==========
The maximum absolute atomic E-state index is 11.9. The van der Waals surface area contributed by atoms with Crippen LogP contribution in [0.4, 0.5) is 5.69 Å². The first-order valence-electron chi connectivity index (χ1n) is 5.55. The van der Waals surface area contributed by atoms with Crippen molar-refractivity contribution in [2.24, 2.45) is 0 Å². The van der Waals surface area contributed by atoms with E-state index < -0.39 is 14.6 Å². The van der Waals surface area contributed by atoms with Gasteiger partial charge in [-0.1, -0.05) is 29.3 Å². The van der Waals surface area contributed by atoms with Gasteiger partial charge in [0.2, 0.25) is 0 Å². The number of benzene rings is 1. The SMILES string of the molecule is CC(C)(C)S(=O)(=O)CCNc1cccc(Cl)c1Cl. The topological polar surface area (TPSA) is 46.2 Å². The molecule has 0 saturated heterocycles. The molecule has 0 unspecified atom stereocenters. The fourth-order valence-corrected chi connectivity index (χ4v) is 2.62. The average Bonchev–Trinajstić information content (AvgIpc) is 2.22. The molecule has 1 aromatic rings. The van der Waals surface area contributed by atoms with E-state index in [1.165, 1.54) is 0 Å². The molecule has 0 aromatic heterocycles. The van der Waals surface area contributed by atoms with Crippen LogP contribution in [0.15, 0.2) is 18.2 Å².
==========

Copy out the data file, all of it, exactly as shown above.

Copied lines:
The maximum absolute atomic E-state index is 11.9. The van der Waals surface area contributed by atoms with Crippen LogP contribution in [0.4, 0.5) is 5.69 Å². The first-order valence-electron chi connectivity index (χ1n) is 5.55. The van der Waals surface area contributed by atoms with Crippen molar-refractivity contribution in [2.24, 2.45) is 0 Å². The van der Waals surface area contributed by atoms with E-state index < -0.39 is 14.6 Å². The van der Waals surface area contributed by atoms with Gasteiger partial charge in [-0.1, -0.05) is 29.3 Å². The van der Waals surface area contributed by atoms with Gasteiger partial charge in [0.2, 0.25) is 0 Å². The number of benzene rings is 1. The SMILES string of the molecule is CC(C)(C)S(=O)(=O)CCNc1cccc(Cl)c1Cl. The topological polar surface area (TPSA) is 46.2 Å². The molecule has 0 saturated heterocycles. The molecule has 0 unspecified atom stereocenters. The fourth-order valence-corrected chi connectivity index (χ4v) is 2.62. The average Bonchev–Trinajstić information content (AvgIpc) is 2.22. The molecule has 1 aromatic rings. The van der Waals surface area contributed by atoms with E-state index in [1.165, 1.54) is 0 Å². The molecule has 0 aromatic heterocycles. The van der Waals surface area contributed by atoms with Crippen LogP contribution in [0.15, 0.2) is 18.2 Å².